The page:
Back in April 2006 we posted “The Photovoltaic Boom ,” where we enthusiastically reported the bright future of photovoltaic power. We thought then, and we believe now, that photovotalic production will increase faster than projections, at the same time as costs will fall faster than expected. But if photovoltaic power is becoming a commodity, doesn’t that mean the stocks of photovoltaic companies are also going to acquire the characteristics of commodities stocks?
Here in the summer of 2008 we may very well have a photovoltaic bubble. It may be that photovoltaic stocks have nowhere to go but down. Rather than attempt to compare and contrast the entire sector, simply consider the fortunes of First Solar, a company we enthusiastically reported on back 6-27-2001 in a report entitled “First Solar, the Model T of Photovoltaics.”
One might characterize First solar as a “proof of concept” company, among other things. This means First Solar is the first company to produce market-worthy production volume low cost thin film photovoltaic cells, strata with lower efficiency than with proven crystaline technology, but better low-sunlight performance and greatly lower cost. The problem is First Solar is decidedly not “last solar” when it comes to thin film technology, or photovoltaic technology in general.
With the willingness of governments to subsidize solar power waning in the face of production volumes of photovoltaic modules exploding, where should First Solar’s stock rest? Clue: It is manufacturing what is becoming a commodity, one that still employs significant incremental cost advantages for each year the installed capital is more recent. Unless First Solar can continue to innovate their way into a clear technological edge that translates again and again into reductions in manufacturing costs, their stock multiples will not withstand the tsunami of photovoltaic production investment that inundates the world. With companies like Applied Materials shipping literally dozens of factories to produce thin film and monocrystaline photovoltaic modules each year, and countless other conglomerates from Asia to Europe to America doing likewise, as the years pass, First Solar competes uphill, not downhill.
Nowhere is this disparity, this dissonance, reflected so much as in First Solar’s stock price. As of the close of trading on 7-25-2008 First Solar’s stock was trading at $265.46. Is this overvalued? First of all, this price for a single share, multiplied by the number of shares outstanding in First Solar, means the “market price,” the cost one would have to pay to own 100% of the stock in First Solar and own 100% of the company, as of the close of trading on 7-25-2008, was not quite $21 billion. Is $21 billion a fair value to own the entire company?
One important way to determine if a company is overvalued is not to look at the price/earnings ratio of their stock (or for the entire company, the ratio of their market value to their annual net income), but instead to examine their stock’s price/sales ratio (or for the entire company, the ratio of their market value to their annual gross revenue). Relatively thin profits, as a percent of revenues, means most major corporations display volatile earnings, rendering their price/earnings ratios less reliable indicators of their financial prospects. It is far more difficult for a corporation to manipulate their gross revenue than their net profit. Bottom line, if a company like First Solar’s stock has a trailing twelve-month P/E of 104.4 as of 7-25-2008, one needn’t necessarily be alarmed, even though producers of commodities generally have much lower sustained P/E’s, to put it mildly.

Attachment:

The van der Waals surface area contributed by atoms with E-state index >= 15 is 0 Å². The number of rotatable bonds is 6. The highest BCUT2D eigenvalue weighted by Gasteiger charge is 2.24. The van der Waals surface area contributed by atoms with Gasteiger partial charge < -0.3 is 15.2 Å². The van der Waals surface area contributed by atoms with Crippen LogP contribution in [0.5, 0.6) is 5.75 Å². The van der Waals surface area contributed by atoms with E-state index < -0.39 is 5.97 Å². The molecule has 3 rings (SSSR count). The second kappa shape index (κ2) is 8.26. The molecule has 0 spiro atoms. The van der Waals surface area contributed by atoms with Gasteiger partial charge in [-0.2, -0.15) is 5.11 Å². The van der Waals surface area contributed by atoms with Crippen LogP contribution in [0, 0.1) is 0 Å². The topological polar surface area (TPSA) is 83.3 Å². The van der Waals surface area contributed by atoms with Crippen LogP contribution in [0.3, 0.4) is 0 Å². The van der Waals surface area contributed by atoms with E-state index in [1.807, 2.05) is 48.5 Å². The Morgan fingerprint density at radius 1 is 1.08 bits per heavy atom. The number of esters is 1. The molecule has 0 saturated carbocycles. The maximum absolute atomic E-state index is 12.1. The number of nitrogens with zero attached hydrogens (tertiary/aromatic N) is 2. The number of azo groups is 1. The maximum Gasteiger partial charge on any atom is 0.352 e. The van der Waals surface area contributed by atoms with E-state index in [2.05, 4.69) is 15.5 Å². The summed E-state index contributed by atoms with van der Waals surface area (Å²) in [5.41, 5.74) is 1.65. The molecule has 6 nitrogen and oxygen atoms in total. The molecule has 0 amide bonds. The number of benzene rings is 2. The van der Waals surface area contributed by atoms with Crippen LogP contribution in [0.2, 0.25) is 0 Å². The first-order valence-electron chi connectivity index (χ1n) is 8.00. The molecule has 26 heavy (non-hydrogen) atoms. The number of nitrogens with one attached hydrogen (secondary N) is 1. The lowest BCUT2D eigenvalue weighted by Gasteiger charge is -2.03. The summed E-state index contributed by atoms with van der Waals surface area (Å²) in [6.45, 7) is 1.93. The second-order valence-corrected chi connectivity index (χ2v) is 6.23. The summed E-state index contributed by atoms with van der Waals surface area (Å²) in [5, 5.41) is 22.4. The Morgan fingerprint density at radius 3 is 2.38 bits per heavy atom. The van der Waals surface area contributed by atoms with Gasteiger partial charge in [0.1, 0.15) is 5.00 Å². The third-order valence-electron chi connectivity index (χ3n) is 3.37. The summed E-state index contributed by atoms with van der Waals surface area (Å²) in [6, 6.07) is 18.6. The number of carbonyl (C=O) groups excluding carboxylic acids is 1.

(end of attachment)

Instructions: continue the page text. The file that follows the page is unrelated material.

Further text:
With the price/sales ratio, however, it becomes clear that if First Solar’s stock price is representative of the photovoltaic sector, we could have a bubble on our hands. First Solar’s trailing annual revenues are $634 million, which with 100% of their stock costing 20.93 billion, means their price/sales ratio is thirty-three. For First Solar’s sales to grow into a typical manufacturer’s price/sales ratio (with no increase in the price of their stock) is no easy feat. For their price/sales ratio to come down to the still ridiculously high commodities manufacturer’s multiple of 5.0, their annual sales would have to grow to $4.2 billion. For their price/sales ratio to come down to the conservative multiple of 1.0, First Solar’s sales per year would have to jump to $21 billion. It’s certainly possible, but worthy of at least the scrutiny cellulose commands.
There is no reason to think First Solar can’t beat the odds, and stay in the horse race all they way to becoming a $21.0 billion company (annual sales). But given their current inflated multiples, it is very unlikely their stock is going to grow the way it has to-date.
There is also no reason to doubt worldwide photovoltaic production will continue to experience growth beyond projections. When all it takes is sand and electricity to produce photovoltaics, with an energy payback of 20+, this sector will grow with or without subsidies, mandates, grants or preferences. Only the ineluctable success of the market is necessary to deliver photovoltaic abundance, and bubbles are only bumps in the road. Investors watch out, however, you may skin your knee.